"Professional competence as ways of being: An existential ontological perspective"
by Sandberg, J; Pinnington, A H (2009)
Current theories propose that professional competence is primarily constituted by scientific and tacit knowledge, knowing-in-action, understanding of work or practice. While providing valuable insights we contend that they present a fragmented understanding of professional competence. In particular, they do not adequately explain how central aspects of practice such as knowledge and understanding are integrated into a specific professional competence in work performance. An existential ontological perspective is proposed as offering a more comprehensive and integrative analysis of professional competence. It is explored through an empirical study of corporate lawyers and the findings suggest that professional competence should be understood as ways of being. The results show that different ways of practising corporate law distinguish and integrate a specific understanding of work, a particular self-understanding, other people, and tools into distinct forms of competence in corporate law.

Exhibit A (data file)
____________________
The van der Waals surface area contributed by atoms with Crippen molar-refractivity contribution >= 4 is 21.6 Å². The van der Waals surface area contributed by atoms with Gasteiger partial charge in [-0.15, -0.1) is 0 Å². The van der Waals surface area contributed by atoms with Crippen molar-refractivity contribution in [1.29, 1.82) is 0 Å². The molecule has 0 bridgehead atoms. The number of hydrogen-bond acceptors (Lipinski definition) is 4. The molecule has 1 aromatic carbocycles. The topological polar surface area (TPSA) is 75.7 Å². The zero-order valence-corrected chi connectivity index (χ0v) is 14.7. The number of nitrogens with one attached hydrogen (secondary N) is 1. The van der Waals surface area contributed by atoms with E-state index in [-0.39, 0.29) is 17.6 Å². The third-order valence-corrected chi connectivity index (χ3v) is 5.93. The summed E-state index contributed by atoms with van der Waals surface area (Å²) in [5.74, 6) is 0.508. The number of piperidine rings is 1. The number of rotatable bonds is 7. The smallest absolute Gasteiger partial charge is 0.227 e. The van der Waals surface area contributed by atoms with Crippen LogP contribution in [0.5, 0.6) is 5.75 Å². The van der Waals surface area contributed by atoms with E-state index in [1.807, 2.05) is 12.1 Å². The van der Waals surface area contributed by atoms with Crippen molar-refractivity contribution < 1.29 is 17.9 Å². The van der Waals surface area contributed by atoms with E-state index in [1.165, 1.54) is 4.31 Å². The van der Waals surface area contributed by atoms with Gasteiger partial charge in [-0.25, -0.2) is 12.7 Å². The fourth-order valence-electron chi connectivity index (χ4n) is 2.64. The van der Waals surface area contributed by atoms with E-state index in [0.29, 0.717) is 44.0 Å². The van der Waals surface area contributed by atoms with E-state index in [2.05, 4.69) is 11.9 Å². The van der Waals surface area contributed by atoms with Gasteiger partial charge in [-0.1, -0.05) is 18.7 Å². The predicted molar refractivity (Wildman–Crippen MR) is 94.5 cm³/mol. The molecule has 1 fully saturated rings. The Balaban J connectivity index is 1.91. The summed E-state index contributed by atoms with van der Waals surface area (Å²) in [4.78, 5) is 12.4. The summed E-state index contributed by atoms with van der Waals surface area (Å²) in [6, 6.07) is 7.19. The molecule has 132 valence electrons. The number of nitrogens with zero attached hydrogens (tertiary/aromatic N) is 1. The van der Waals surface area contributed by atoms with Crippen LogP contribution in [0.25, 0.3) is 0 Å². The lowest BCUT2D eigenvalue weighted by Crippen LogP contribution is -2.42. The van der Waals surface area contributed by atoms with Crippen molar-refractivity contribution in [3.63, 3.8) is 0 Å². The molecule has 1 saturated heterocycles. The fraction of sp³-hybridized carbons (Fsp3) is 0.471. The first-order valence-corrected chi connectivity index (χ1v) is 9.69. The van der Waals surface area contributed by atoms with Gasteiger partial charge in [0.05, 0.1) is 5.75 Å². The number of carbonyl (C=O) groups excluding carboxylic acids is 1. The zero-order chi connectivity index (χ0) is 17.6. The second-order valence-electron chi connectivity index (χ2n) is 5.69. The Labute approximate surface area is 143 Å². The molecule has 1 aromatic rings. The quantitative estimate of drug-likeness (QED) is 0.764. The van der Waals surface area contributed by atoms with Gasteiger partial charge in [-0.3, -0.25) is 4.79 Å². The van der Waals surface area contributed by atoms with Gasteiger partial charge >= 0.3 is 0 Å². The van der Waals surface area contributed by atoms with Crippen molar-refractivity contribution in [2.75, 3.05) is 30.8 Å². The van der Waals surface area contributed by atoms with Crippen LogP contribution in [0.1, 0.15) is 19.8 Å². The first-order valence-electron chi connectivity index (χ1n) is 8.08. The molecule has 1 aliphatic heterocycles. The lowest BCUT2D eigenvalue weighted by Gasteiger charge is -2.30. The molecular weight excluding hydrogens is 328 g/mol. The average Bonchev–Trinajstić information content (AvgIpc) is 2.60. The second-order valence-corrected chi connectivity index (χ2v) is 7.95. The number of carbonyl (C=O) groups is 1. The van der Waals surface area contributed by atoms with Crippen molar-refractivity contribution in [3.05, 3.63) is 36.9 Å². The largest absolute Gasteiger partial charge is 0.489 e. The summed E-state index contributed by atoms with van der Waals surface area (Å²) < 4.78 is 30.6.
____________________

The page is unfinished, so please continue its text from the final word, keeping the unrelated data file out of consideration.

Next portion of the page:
In keeping with Heidegger’s existential ontology we assert that professional competence in work performance can be conceptualized as constituted by three interrelated ontological dimensions, namely human way of being, others in human way of being, and things in human way of being. (p.1144)
KeywordsCompetence, Heidegger, Dreyfus, Skill, Existentialism, Phenomenology, Corporate Law
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